ASF Launches First-of-Its-Kind ‘Profound Autism’ Funding Mechanism
This new funding opportunity will support research on those with the highest support needs and comes less than a year after The Lancet formally endorsed the term ‘profound autism’ to help support this vulnerable, underserved population
NEW YORK — July 18, 2022 — The Autism Science Foundation (ASF), a nonprofit organization dedicated to funding innovative autism research and supporting families facing autism, today announced a new, focused funding mechanism to support research on individuals with “profound autism” and those with severe and challenging behaviors including impulsivity and aggression. ASF’s new funding mechanism is intended to support projects that will improve, expand, or make possible the inclusion of those with “profound autism” into research studies to ensure that scientific discoveries help individuals across the spectrum.
In December 2021, The Lancet Commission on the Future of Care and Clinical Research in Autism – a group of autism researchers, advocates, and experts including ASF President Alison Singer – called for the use of the term “profound autism” for the first time in a peer-reviewed journal to distinguish individuals who have high dependency needs and have historically been underrepresented in research.
Per The Lancet, the term “profound autism” applies to autistic people who are at least 8 years old, minimally verbal or nonverbal, have an IQ below 50, are not able to advocate for themselves, and will likely require 24-hour access to an adult who can care for them for the rest of their lives.
“As both a longtime autism advocate and mother of a 25-year-old daughter with profound autism, I am intimately aware of how people on the severe end of the autism spectrum have been significantly underrepresented in research for decades,” said ASF Co-Founder and President Alison Singer. “I am incredibly proud that ASF will debut this new funding mechanism, which will be an important step toward addressing the disparity in who benefits from research.”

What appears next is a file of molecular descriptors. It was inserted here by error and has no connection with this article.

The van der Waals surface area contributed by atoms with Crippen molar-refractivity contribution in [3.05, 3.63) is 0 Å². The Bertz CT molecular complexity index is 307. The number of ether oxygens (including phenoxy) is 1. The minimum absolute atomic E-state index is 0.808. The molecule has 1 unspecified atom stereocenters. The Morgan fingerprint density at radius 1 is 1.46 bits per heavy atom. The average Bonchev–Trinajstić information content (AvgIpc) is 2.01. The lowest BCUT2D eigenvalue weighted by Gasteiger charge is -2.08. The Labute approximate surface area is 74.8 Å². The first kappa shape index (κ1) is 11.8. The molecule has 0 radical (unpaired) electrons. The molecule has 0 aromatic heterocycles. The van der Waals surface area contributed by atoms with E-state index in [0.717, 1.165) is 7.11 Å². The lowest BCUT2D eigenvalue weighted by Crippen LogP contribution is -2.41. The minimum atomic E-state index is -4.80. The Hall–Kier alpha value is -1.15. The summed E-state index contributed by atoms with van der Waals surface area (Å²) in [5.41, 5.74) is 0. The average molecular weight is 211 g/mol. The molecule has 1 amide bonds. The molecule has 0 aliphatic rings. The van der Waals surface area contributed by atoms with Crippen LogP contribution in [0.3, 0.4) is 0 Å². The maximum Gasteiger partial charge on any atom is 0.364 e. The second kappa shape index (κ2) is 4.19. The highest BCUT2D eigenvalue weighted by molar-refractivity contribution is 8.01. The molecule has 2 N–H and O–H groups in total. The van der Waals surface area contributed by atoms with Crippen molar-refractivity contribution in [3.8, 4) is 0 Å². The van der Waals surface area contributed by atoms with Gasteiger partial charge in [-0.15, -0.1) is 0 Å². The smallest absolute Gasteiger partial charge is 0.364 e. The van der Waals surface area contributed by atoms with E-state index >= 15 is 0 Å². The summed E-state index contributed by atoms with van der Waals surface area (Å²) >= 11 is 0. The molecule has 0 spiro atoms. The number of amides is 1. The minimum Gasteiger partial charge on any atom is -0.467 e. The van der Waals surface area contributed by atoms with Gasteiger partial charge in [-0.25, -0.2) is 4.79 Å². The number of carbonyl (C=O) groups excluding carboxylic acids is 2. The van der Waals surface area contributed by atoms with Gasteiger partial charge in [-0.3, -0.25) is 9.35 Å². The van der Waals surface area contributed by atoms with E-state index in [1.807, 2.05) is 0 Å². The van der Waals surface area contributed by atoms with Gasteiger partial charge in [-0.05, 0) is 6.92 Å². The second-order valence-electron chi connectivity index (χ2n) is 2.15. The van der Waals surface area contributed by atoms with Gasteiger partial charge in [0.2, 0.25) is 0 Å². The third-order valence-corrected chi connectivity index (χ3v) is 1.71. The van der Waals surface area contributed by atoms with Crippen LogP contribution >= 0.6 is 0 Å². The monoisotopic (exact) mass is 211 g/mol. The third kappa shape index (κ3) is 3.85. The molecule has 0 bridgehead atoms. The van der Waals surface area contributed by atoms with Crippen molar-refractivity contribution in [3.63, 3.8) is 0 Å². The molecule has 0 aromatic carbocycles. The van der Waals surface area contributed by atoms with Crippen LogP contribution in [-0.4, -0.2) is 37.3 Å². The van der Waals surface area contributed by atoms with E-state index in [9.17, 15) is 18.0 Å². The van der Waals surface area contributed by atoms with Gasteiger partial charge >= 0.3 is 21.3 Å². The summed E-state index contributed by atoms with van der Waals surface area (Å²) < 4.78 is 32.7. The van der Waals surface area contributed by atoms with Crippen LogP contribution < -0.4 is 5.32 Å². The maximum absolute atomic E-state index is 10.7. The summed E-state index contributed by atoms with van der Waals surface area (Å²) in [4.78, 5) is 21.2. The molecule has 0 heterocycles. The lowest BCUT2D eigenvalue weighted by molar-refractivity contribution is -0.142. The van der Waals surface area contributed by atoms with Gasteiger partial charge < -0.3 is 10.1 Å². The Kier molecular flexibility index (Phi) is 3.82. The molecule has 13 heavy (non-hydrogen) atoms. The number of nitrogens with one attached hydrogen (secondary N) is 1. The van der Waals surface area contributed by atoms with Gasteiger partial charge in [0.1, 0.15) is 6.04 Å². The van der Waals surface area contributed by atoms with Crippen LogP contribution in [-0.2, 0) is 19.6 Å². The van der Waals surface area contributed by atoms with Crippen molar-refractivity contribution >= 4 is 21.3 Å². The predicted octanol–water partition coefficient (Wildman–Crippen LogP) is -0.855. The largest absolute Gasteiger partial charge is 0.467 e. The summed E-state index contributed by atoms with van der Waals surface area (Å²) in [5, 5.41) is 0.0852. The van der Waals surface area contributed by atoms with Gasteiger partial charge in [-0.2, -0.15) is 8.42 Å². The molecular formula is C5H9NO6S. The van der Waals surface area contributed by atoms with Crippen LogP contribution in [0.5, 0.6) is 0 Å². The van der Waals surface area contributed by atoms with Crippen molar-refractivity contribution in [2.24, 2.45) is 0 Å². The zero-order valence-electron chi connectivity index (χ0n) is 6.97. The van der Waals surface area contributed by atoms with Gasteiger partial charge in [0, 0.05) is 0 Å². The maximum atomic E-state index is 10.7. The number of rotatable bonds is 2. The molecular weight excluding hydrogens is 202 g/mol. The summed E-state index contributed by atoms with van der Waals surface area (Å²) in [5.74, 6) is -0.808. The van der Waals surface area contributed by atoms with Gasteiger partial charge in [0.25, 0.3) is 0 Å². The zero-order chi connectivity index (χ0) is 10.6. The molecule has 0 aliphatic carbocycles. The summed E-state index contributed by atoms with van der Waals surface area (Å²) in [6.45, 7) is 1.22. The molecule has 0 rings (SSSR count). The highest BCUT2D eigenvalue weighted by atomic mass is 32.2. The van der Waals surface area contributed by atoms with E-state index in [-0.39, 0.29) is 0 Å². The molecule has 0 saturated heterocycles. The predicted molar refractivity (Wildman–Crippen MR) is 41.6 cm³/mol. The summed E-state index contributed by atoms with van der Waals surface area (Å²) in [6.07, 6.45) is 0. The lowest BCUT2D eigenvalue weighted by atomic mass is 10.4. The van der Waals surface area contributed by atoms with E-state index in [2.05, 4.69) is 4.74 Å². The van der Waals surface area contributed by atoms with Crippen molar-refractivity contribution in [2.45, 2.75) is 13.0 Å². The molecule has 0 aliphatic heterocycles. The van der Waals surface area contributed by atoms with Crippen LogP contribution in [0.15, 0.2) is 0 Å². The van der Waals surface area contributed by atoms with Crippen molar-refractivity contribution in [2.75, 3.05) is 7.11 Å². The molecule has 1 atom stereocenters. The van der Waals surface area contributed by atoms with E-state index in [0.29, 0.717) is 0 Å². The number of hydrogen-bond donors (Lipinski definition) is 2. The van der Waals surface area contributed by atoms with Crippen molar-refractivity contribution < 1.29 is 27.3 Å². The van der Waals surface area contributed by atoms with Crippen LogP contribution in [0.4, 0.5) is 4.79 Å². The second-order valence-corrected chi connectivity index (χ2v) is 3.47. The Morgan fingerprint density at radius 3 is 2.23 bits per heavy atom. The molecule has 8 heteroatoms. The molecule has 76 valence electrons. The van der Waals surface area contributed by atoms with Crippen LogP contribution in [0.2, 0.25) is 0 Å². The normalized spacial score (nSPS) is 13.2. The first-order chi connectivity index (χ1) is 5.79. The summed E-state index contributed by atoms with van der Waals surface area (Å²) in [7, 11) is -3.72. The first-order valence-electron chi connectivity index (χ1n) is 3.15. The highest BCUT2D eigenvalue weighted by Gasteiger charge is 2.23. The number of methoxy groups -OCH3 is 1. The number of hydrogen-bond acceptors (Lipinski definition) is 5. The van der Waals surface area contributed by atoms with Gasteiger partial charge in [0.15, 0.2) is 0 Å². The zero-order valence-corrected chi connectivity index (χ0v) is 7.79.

“The Lancet Commission on the Future of Care and Clinical Research in Autism proposed the concept of ‘profound autism’ and called for targeted research into this understudied population because of concerns that sometimes, within the complex heterogeneity of autism, the immediate practical needs of those children and adults with autism and significant intellectual and language limitations are not sufficiently recognized and addressed,” said Lancet Commission Co-Chair Dr. Catherine Lord, who is also a professor at UCLA’s Center for Autism Research & Treatment and a member of ASF’s Scientific Advisory Board. “The Autism Science Foundation has stepped up to address this challenge through this new funding mechanism.
“ASF has long heard from parents caring for children with profound autism who are exhausted and desperate for more research to be devoted to this vulnerable and underserved population,” said ASF Chief Science Officer Dr. Alycia Halladay. “ASF is proud to offer these pilot grants to fund studies that are aimed at improving research in this area.”
Applications for the profound autism pilot grants are due on Sept. 16 by 5 p.m. ET. To view the full request for applications, click here.
About the Autism Science Foundation
The Autism Science Foundation (ASF) is a 501(c) (3) public charity. Its mission is to support autism research by providing funding to scientists and organizations conducting autism research. ASF also provides information about autism to the general public and serves to increase awareness of autism spectrum disorders and the needs of individuals and families affected by autism. To learn more about the Autism Science Foundation or to make a donation, visit www.autismsciencefoundation.org.
Kathy Ehrich Dowd
Autism Science Foundation